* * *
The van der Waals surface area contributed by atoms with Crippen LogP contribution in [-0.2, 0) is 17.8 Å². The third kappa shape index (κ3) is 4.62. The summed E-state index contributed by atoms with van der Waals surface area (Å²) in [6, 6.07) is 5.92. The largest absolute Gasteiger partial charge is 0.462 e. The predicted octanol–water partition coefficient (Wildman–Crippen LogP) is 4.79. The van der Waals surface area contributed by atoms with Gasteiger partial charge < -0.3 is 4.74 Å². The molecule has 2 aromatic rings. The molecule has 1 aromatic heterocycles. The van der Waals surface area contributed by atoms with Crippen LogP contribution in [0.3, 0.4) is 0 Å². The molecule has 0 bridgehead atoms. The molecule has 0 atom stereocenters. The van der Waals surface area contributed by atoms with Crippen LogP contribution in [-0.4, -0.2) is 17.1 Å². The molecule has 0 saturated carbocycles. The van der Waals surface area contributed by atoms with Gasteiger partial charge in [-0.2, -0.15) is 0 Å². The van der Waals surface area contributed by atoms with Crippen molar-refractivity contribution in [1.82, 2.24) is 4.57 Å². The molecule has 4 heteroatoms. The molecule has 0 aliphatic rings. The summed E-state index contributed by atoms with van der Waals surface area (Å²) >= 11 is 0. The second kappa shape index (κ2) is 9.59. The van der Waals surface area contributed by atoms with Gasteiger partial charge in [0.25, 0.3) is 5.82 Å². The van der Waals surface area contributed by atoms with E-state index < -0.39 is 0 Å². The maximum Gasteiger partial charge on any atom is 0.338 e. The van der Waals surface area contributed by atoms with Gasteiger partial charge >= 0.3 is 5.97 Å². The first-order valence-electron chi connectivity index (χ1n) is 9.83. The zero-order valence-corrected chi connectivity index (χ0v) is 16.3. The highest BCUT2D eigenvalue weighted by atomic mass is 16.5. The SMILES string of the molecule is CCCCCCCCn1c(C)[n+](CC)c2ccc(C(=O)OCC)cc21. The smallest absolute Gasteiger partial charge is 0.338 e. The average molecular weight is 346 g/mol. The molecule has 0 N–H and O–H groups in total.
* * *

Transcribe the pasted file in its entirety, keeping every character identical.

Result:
The van der Waals surface area contributed by atoms with Crippen LogP contribution in [-0.2, 0) is 17.8 Å². The third kappa shape index (κ3) is 4.62. The summed E-state index contributed by atoms with van der Waals surface area (Å²) in [6, 6.07) is 5.92. The largest absolute Gasteiger partial charge is 0.462 e. The predicted octanol–water partition coefficient (Wildman–Crippen LogP) is 4.79. The van der Waals surface area contributed by atoms with Gasteiger partial charge < -0.3 is 4.74 Å². The molecule has 2 aromatic rings. The molecule has 1 aromatic heterocycles. The van der Waals surface area contributed by atoms with Crippen LogP contribution in [0.3, 0.4) is 0 Å². The molecule has 0 bridgehead atoms. The molecule has 0 atom stereocenters. The van der Waals surface area contributed by atoms with Crippen LogP contribution in [-0.4, -0.2) is 17.1 Å². The molecule has 0 saturated carbocycles. The van der Waals surface area contributed by atoms with Gasteiger partial charge in [-0.2, -0.15) is 0 Å². The van der Waals surface area contributed by atoms with Crippen molar-refractivity contribution in [1.82, 2.24) is 4.57 Å². The molecule has 4 heteroatoms. The molecule has 0 aliphatic rings. The summed E-state index contributed by atoms with van der Waals surface area (Å²) >= 11 is 0. The second kappa shape index (κ2) is 9.59. The van der Waals surface area contributed by atoms with Gasteiger partial charge in [0.25, 0.3) is 5.82 Å². The van der Waals surface area contributed by atoms with E-state index < -0.39 is 0 Å². The maximum Gasteiger partial charge on any atom is 0.338 e. The van der Waals surface area contributed by atoms with Gasteiger partial charge >= 0.3 is 5.97 Å². The first-order valence-electron chi connectivity index (χ1n) is 9.83. The zero-order valence-corrected chi connectivity index (χ0v) is 16.3. The highest BCUT2D eigenvalue weighted by atomic mass is 16.5. The SMILES string of the molecule is CCCCCCCCn1c(C)[n+](CC)c2ccc(C(=O)OCC)cc21. The smallest absolute Gasteiger partial charge is 0.338 e. The average molecular weight is 346 g/mol. The molecule has 0 N–H and O–H groups in total.